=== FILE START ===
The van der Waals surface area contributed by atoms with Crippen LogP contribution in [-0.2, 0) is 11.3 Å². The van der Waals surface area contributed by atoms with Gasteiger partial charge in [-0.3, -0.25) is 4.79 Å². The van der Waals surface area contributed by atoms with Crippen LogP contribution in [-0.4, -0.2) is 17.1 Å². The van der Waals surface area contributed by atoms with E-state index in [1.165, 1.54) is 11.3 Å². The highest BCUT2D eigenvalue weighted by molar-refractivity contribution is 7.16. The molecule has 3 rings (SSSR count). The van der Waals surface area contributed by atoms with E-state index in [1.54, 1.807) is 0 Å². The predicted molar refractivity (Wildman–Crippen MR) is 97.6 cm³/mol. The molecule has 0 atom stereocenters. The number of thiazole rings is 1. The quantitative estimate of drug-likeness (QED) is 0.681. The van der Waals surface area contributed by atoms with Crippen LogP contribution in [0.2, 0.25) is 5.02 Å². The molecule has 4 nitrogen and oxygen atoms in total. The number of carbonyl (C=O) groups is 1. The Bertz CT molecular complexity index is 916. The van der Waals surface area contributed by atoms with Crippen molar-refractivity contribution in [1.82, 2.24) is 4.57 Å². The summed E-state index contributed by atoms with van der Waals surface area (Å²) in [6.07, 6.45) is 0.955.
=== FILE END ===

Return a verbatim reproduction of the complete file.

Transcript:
The van der Waals surface area contributed by atoms with Crippen LogP contribution in [-0.2, 0) is 11.3 Å². The van der Waals surface area contributed by atoms with Gasteiger partial charge in [-0.3, -0.25) is 4.79 Å². The van der Waals surface area contributed by atoms with Crippen LogP contribution in [-0.4, -0.2) is 17.1 Å². The van der Waals surface area contributed by atoms with E-state index in [1.165, 1.54) is 11.3 Å². The highest BCUT2D eigenvalue weighted by molar-refractivity contribution is 7.16. The molecule has 3 rings (SSSR count). The van der Waals surface area contributed by atoms with E-state index in [1.54, 1.807) is 0 Å². The predicted molar refractivity (Wildman–Crippen MR) is 97.6 cm³/mol. The molecule has 0 atom stereocenters. The number of thiazole rings is 1. The quantitative estimate of drug-likeness (QED) is 0.681. The van der Waals surface area contributed by atoms with Crippen LogP contribution in [0.2, 0.25) is 5.02 Å². The molecule has 4 nitrogen and oxygen atoms in total. The number of carbonyl (C=O) groups is 1. The Bertz CT molecular complexity index is 916. The van der Waals surface area contributed by atoms with Crippen molar-refractivity contribution in [1.82, 2.24) is 4.57 Å². The summed E-state index contributed by atoms with van der Waals surface area (Å²) in [6.07, 6.45) is 0.955.